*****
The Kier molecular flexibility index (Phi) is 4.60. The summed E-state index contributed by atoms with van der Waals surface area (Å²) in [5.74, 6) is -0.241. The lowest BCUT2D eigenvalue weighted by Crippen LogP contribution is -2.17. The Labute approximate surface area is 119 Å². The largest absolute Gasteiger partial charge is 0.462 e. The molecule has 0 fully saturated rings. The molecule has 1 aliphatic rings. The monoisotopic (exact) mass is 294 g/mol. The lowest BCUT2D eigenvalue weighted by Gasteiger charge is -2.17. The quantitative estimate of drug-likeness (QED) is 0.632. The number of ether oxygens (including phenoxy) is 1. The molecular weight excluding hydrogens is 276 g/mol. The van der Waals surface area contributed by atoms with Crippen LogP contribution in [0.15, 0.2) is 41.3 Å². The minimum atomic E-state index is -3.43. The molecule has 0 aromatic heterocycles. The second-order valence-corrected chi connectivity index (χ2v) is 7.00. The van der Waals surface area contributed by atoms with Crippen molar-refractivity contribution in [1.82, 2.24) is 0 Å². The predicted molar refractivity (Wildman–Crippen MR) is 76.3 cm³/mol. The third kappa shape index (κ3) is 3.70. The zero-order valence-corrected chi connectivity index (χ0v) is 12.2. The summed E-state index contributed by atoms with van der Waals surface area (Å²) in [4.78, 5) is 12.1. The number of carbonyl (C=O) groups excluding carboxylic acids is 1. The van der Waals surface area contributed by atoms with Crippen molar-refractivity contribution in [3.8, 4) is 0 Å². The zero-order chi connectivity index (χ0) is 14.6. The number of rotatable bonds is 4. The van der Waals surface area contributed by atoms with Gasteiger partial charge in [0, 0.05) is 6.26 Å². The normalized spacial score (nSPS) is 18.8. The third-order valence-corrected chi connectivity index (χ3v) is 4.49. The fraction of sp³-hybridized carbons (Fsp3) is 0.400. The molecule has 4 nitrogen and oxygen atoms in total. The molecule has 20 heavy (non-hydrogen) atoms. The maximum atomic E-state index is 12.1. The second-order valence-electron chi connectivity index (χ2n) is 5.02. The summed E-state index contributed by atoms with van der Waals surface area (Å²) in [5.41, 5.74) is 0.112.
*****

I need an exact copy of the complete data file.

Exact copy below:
The Kier molecular flexibility index (Phi) is 4.60. The summed E-state index contributed by atoms with van der Waals surface area (Å²) in [5.74, 6) is -0.241. The lowest BCUT2D eigenvalue weighted by Crippen LogP contribution is -2.17. The Labute approximate surface area is 119 Å². The largest absolute Gasteiger partial charge is 0.462 e. The molecule has 0 fully saturated rings. The molecule has 1 aliphatic rings. The monoisotopic (exact) mass is 294 g/mol. The lowest BCUT2D eigenvalue weighted by Gasteiger charge is -2.17. The quantitative estimate of drug-likeness (QED) is 0.632. The number of ether oxygens (including phenoxy) is 1. The molecular weight excluding hydrogens is 276 g/mol. The van der Waals surface area contributed by atoms with Crippen LogP contribution in [0.15, 0.2) is 41.3 Å². The minimum atomic E-state index is -3.43. The molecule has 0 aromatic heterocycles. The second-order valence-corrected chi connectivity index (χ2v) is 7.00. The van der Waals surface area contributed by atoms with Crippen molar-refractivity contribution in [1.82, 2.24) is 0 Å². The predicted molar refractivity (Wildman–Crippen MR) is 76.3 cm³/mol. The third kappa shape index (κ3) is 3.70. The zero-order valence-corrected chi connectivity index (χ0v) is 12.2. The summed E-state index contributed by atoms with van der Waals surface area (Å²) in [4.78, 5) is 12.1. The number of carbonyl (C=O) groups excluding carboxylic acids is 1. The van der Waals surface area contributed by atoms with Crippen molar-refractivity contribution in [3.8, 4) is 0 Å². The zero-order chi connectivity index (χ0) is 14.6. The number of rotatable bonds is 4. The van der Waals surface area contributed by atoms with Gasteiger partial charge in [0, 0.05) is 6.26 Å². The normalized spacial score (nSPS) is 18.8. The third-order valence-corrected chi connectivity index (χ3v) is 4.49. The fraction of sp³-hybridized carbons (Fsp3) is 0.400. The molecule has 4 nitrogen and oxygen atoms in total. The molecule has 20 heavy (non-hydrogen) atoms. The maximum atomic E-state index is 12.1. The second-order valence-electron chi connectivity index (χ2n) is 5.02. The summed E-state index contributed by atoms with van der Waals surface area (Å²) in [5.41, 5.74) is 0.112.